The Lead: Traeger CEO’s Cultural Overhaul, Uber to Ban Riders with Low Rating, Changing the Rules on Everest

Traeger CEO’s Culture Overhaul

When Jeremy Andrus became the outdoor cooking company Traeger’s eighth CEO in the span of eight years, he quickly learned that if he and Traeger were to succeed, he would need to overhaul its toxic culture. A dramatic move was needed for Traeger’s culture to shift, and Andrus made it a literal one, shifting the company’s headquarters from Oregon to Utah. He said “I recognized that the decision resulted from the near-impossibility of transforming a legacy culture in which negative attitudes were so deeply ingrained. One of the advantages of starting a company from scratch is that you can build the culture from scratch too. Even though this company had been around for three decades, by relocating to Utah we’d be doing a complete reset.”

Our View: To build a company, project, or team from scratch, people need to develop their own leadership skills. Developing leadership skills can begin with something as straightforward as listening. When leaders are good listeners they understand more about the people they work with, and they appreciate others’ concerns and ideas and incorporate them into their plans and objectives. Further Reading

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Uber to Ban Riders with Low Ratings

Beginning in the U.S. and Canada, Uber plans to enforce a new policy that bans riders with low ratings from using Uber to catch a ride. When the shift occurs, riders will see a screen on the app that explains community guidelines and then requests confirmation of their understanding of the new terms. Uber’s head of Safety Brand and Initiatives Kate Parker expects the new policy to impact only a small number of riders.

Our View: Thoughtful leaders steer away from blanket statements like “the customer is always right.” Businesses have limited resources, and more importantly, businesses don’t want every customer. Bad customers aren’t good for long-term business. Support your employees and foster a great relationship between them and management by not giving power to offensive customers. Further Reading

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Changing the Rules on Everest

The rules to climb Mount Everest may be changing soon since there have been many traffic jams of people and more deaths on the world’s highest mountain. Currently, inexperienced climbers find few barriers to obtain a permit to climb Mount Everest. Nepali officials have admitted they did not have a way of verifying climbers’ health information before granting them permits.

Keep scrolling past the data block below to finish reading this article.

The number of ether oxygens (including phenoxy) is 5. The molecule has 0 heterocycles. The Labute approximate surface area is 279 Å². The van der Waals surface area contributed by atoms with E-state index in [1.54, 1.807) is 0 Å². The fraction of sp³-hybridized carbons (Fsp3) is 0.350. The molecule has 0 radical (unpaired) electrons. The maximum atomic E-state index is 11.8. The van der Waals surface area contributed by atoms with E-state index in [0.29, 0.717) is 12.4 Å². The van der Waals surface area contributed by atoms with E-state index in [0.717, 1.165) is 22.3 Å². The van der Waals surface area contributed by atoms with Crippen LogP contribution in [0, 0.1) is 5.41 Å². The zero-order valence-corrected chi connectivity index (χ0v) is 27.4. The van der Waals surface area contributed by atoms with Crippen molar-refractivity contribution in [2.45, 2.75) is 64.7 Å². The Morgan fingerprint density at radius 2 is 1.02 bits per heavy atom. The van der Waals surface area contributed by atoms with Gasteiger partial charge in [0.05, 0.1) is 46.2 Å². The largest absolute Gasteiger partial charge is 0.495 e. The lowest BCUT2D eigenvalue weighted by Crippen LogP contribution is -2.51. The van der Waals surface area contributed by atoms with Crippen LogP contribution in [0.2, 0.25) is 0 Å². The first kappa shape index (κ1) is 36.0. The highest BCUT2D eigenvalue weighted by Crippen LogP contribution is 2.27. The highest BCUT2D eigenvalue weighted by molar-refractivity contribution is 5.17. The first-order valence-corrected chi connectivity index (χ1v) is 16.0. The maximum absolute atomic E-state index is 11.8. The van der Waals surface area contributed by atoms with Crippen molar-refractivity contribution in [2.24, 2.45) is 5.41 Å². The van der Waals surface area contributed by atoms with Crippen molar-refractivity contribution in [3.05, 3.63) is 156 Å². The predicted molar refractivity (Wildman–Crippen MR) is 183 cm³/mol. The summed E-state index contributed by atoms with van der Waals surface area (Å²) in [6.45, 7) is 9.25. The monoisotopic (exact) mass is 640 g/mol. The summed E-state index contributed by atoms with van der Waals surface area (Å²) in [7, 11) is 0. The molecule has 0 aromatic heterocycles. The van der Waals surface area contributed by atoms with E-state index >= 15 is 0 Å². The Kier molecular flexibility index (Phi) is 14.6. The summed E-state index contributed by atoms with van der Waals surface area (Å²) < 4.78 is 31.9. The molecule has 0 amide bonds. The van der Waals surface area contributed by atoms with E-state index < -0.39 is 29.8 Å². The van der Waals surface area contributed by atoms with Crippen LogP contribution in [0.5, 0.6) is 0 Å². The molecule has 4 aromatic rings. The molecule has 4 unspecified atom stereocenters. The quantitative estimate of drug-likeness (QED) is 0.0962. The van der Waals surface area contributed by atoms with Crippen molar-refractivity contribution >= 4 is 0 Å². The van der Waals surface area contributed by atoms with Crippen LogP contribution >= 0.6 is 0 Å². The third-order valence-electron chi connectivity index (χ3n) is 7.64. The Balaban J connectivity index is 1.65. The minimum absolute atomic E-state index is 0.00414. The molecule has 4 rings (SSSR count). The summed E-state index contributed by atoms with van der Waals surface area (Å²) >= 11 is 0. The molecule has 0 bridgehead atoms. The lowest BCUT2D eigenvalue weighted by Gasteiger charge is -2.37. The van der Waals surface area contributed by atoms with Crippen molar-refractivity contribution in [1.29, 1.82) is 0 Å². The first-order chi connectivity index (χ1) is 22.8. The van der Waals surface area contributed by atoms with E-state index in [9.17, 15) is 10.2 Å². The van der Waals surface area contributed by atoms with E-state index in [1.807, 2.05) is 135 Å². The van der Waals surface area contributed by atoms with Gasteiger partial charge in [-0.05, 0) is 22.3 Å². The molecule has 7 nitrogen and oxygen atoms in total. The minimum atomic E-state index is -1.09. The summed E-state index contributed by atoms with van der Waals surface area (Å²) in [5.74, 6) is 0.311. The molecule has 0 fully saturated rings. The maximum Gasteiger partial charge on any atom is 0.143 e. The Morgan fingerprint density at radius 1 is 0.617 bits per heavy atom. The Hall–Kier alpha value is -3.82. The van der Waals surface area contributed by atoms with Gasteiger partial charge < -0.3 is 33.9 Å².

Safety mountaineering experts have recommended that Nepal should mandate that anyone wanting to climb Everest, which is 8,848 meters, show proof of having climbed at least one other 8,000-meter peak. This rule could even increase the amount of money brought to Nepal, as the country has several other peaks that high where climbers could work their way up to Everest.

Our View: If your organization’s rules aren’t enforceable, it is up to you to change them. A high level of trust between all of your stakeholders is key for employee satisfaction and performance, and trust is built upon mutual expectations of loyalty, dedication, and high performance. Create rules that promote a culture of trust and are fair and enforceable by seeking expert advice. Further Reading

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Google Glass Gets a New Name

The new and improved Google Glass is now called Google Lens, and it has more user-friendly features, including new dining and translation filters. These features will help businesses and individual users. It could help your salespeople translate foreign languages with ease and convenience and maximize the customer experience for restaurant ordering. Users will be able to point their phone at a menu and Google Lens will be able to highlight the most popular dishes and bring up more food information and pictures.

Our View: Though sometimes overlooked as a customer experience influencer, a company’s leadership development impacts employee engagement and customer experience. While CEOs are important leaders of customer experience and culture, the underlying leadership development strategy as a sub-category of the company’s overall business strategy transcends a CEO’s term and is a main driver of the customer’s journey online and in-store. Further Reading

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Pokémon as a Sleep Aid

The sleep aid market is expected to reach $76.7 billion this year, and Pokémon Go is jumping into the mix. According to the CDC, one third of American adults aren’t getting enough sleep, and five million people still play Pokémon Go every day. A mobile app from The Pokémon Company called Pokémon Sleep will make a player’s time spent sleeping, and the time they wake up, effect the gameplay with the hopes of being an effective sleep aid.

Our View: Turning sleep into entertainment is one example of gamification, and gamification in the workplace can improve everything from employee engagement to leadership development. The systems integration company NTT DATA and the consulting firm Deloitte are using gamification to both engage leaders in training and have them experience what it means to be a leader. Further Reading

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